A dimension table is one of the 2 primary building blocks of a dimensional data model. The other primary type of table is the fact table. This post will describe 7 best practices for designing a dimension table.
What is the purpose of a Dimension Table
A dimension table is the primary way to filter and group results from a fact table. A fact table is almost useless by itself, as you need to give some descriptive attributes to provide context to the data. Imagine if your fact table said that you had $1 million in sales. Is this good or bad? What are the sales by year and region? Only with this descriptive data from your dimension tables does the $1 million in sales give actionable meaning. The attributes in a dimension table provide the descriptive elements that appear on a report or dashboard to provide needed context.
Use surrogate keys
The primary key for all dimension tables should be a single meaningless integer. The primary purpose of this surrogate key is to track slowly changing dimension (SCD) attributes changes. The surrogate key also helps to protect the data warehouse from changes to operational keys in the source systems. A bonus of this structure is that it also helps the performance of querying your dimensional data model because databases love to join tables based on single integer keys. The only reason you should add meaning to the primary key is if you need it for partitioning a fact table for performance. One example would be to smart number the primary key of the date dimension so that you can partition the fact tables by year and month.
Translate operational codes into meaning
All operational codes should be decomposed into something that everyone understands. If you have an operational code that is HCR, most people would not know what it means. But if you translate that into 3 attributes the data will be more descriptive:
- Entity (1st character) (H = Hospital)
- Type (2nd character) (C = Cost Center)
- Leader (3rd character) (R = Dr. Roberts)
Now you will know that this dimension is part of the Hospital entity, is of type Cost Center, and is led by Dr. Roberts. This will allow you to do analysis for all hospital entities combined by using a single attribute.
Flatten hierarchical relationships
Hierarchical relationships in your dimension should be flattened over multiple attributes so that they are easy and efficient to query against. Multiple different hierarchies in a dimension table are allowed and often appear. Here is one example on how to flatten peoplesoft summer trees. Other enterprise resource planning systems will have similar hierarchical constructs.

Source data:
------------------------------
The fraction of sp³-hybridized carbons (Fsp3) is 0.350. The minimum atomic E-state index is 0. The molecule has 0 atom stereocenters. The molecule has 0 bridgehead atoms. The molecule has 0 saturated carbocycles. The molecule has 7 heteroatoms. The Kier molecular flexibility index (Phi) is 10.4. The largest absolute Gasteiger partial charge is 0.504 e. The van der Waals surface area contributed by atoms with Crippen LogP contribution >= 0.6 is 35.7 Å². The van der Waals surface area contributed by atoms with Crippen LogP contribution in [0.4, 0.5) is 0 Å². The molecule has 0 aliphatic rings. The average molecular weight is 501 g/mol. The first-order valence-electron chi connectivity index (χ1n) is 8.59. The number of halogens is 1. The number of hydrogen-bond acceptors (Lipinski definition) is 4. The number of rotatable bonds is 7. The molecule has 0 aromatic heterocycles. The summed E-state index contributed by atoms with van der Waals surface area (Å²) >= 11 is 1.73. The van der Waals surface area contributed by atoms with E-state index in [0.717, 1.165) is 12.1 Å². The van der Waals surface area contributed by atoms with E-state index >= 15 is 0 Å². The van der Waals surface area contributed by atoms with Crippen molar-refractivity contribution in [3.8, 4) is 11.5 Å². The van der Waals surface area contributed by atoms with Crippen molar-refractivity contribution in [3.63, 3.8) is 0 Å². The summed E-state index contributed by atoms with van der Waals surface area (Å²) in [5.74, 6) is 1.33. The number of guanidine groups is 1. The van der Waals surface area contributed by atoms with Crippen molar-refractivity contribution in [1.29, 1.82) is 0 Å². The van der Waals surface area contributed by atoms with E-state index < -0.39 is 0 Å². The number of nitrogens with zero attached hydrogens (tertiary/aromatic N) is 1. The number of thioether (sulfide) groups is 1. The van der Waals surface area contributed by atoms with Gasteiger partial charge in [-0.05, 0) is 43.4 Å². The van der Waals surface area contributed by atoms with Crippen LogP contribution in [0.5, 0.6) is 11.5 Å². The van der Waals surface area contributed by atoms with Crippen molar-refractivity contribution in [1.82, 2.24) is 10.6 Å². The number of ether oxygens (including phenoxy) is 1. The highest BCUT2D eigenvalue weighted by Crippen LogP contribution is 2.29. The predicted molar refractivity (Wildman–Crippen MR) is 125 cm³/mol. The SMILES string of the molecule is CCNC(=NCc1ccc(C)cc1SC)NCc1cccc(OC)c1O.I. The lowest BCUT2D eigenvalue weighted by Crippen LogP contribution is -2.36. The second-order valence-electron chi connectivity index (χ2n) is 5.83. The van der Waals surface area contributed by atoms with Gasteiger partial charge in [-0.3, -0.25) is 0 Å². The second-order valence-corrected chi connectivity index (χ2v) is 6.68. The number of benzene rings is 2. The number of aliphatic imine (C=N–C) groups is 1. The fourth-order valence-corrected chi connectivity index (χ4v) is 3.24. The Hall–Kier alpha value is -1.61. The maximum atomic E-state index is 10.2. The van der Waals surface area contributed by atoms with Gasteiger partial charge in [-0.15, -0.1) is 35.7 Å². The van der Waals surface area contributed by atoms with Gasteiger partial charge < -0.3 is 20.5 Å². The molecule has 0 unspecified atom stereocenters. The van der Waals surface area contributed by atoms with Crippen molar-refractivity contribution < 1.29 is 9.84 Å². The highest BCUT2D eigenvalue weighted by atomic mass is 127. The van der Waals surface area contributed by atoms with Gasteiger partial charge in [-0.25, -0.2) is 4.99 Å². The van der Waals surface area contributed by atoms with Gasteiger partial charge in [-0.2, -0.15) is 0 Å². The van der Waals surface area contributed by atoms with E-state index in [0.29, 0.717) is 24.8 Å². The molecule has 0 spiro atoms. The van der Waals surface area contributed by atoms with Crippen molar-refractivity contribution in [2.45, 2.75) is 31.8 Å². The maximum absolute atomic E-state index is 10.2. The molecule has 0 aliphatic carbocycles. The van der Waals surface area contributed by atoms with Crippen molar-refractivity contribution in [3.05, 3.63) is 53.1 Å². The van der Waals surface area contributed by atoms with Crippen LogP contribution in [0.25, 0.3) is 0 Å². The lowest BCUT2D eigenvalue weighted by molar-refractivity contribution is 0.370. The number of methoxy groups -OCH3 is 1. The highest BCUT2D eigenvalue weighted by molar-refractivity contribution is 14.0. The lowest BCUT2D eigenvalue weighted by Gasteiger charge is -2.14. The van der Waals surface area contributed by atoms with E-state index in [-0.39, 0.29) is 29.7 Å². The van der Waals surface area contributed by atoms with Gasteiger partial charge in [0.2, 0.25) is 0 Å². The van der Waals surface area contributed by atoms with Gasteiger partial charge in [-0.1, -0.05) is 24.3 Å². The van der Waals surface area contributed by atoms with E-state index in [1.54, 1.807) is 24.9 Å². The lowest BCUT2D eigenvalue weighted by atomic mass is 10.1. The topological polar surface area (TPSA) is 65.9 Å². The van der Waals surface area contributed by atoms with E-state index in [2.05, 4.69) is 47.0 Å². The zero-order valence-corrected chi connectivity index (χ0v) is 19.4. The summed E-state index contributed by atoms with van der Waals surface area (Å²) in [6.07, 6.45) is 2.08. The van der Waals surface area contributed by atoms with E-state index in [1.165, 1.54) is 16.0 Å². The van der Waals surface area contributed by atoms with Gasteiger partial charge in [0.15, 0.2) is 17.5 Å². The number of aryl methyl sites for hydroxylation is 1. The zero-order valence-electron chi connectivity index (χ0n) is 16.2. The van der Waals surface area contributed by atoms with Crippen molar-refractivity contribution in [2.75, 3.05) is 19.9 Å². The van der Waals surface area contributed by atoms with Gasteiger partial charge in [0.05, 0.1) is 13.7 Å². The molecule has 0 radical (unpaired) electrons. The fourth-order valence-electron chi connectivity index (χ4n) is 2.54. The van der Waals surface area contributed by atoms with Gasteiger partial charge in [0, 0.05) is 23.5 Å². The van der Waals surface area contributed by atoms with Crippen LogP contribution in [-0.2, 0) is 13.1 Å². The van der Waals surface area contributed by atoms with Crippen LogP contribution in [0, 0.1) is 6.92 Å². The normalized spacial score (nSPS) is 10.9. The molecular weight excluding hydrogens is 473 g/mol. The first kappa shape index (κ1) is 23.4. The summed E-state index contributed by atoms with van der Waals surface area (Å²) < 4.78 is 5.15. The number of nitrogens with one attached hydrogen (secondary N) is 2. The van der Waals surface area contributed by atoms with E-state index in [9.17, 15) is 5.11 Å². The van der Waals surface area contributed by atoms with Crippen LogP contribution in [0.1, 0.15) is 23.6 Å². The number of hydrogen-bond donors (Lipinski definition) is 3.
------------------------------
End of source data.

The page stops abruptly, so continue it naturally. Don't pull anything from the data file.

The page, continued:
Flags and Indicators
Do not display dimension attribute values as TRUE or FALSE, or 0 or 1. Instead create textual values for these indicators and flags. If you have an indicator for Current Fund, you should use 2 values Current Fund, and Not Current Fund. This will help users understand the data more easily instead of having to remember that current fund is TRUE and not current fund is FALSE.
Attributes in a dimension table that don’t have a discrete value should list a default value or an indication that no value exists. Resist the temptation to include a null or blank value in dimension attributes. The users of your data warehouse will thank you.
Resist the temptation to normalize your dimension table. Normalizing dimensions is a performance reducing activity. You will save database space, but a data warehouse is built for performance and ease of querying data. In addition, dimension tables typically have fewer rows than fact tables. An exception to this rule is when using outrigger tables. When to use outrigger tables is beyond the scope of this post.
Dimension tables should be used across the data warehouse architecture. If you develop a Product dimension, make sure that you use the same dimension for all your fact tables that have Product. This will help to decrease the time it takes to build other subject areas and fact tables.
For more information about designing dimension tables I highly suggest you buy The Data Warehouse Toolkit: The Complete Guide to Dimensional Modeling by Ralph Kimball and Margy Ross.